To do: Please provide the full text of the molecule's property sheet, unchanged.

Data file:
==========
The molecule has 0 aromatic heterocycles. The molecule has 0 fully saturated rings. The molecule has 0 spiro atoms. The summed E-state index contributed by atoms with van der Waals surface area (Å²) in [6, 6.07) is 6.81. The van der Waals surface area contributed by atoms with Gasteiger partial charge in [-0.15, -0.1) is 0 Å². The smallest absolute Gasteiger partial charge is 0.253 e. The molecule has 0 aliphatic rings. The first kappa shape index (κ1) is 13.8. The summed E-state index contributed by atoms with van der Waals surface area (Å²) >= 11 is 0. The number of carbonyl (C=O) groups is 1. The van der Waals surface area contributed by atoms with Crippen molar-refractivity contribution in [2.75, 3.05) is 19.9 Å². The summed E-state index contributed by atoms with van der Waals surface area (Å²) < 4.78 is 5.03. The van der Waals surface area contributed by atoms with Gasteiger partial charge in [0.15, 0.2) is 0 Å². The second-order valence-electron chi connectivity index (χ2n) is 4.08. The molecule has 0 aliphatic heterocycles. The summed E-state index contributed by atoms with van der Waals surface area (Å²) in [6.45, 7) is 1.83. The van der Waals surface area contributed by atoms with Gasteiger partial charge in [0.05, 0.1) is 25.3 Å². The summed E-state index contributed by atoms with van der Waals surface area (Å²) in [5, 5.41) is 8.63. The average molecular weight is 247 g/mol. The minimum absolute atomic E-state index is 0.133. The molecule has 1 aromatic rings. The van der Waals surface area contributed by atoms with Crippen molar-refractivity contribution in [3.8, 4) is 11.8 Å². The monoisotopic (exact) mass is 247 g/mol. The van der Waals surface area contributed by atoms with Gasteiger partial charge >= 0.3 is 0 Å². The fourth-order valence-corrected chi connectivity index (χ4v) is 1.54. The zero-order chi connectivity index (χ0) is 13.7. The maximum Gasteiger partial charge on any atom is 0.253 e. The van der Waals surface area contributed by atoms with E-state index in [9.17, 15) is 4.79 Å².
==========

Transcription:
The molecule has 0 aromatic heterocycles. The molecule has 0 fully saturated rings. The molecule has 0 spiro atoms. The summed E-state index contributed by atoms with van der Waals surface area (Å²) in [6, 6.07) is 6.81. The van der Waals surface area contributed by atoms with Gasteiger partial charge in [-0.15, -0.1) is 0 Å². The smallest absolute Gasteiger partial charge is 0.253 e. The molecule has 0 aliphatic rings. The first kappa shape index (κ1) is 13.8. The summed E-state index contributed by atoms with van der Waals surface area (Å²) >= 11 is 0. The number of carbonyl (C=O) groups is 1. The van der Waals surface area contributed by atoms with Crippen molar-refractivity contribution in [2.75, 3.05) is 19.9 Å². The summed E-state index contributed by atoms with van der Waals surface area (Å²) < 4.78 is 5.03. The van der Waals surface area contributed by atoms with Gasteiger partial charge in [0.15, 0.2) is 0 Å². The second-order valence-electron chi connectivity index (χ2n) is 4.08. The molecule has 0 aliphatic heterocycles. The summed E-state index contributed by atoms with van der Waals surface area (Å²) in [6.45, 7) is 1.83. The van der Waals surface area contributed by atoms with Gasteiger partial charge in [0.05, 0.1) is 25.3 Å². The summed E-state index contributed by atoms with van der Waals surface area (Å²) in [5, 5.41) is 8.63. The average molecular weight is 247 g/mol. The minimum absolute atomic E-state index is 0.133. The molecule has 1 aromatic rings. The van der Waals surface area contributed by atoms with Crippen molar-refractivity contribution in [3.8, 4) is 11.8 Å². The monoisotopic (exact) mass is 247 g/mol. The van der Waals surface area contributed by atoms with Gasteiger partial charge >= 0.3 is 0 Å². The fourth-order valence-corrected chi connectivity index (χ4v) is 1.54. The zero-order chi connectivity index (χ0) is 13.7. The maximum Gasteiger partial charge on any atom is 0.253 e. The van der Waals surface area contributed by atoms with E-state index in [9.17, 15) is 4.79 Å².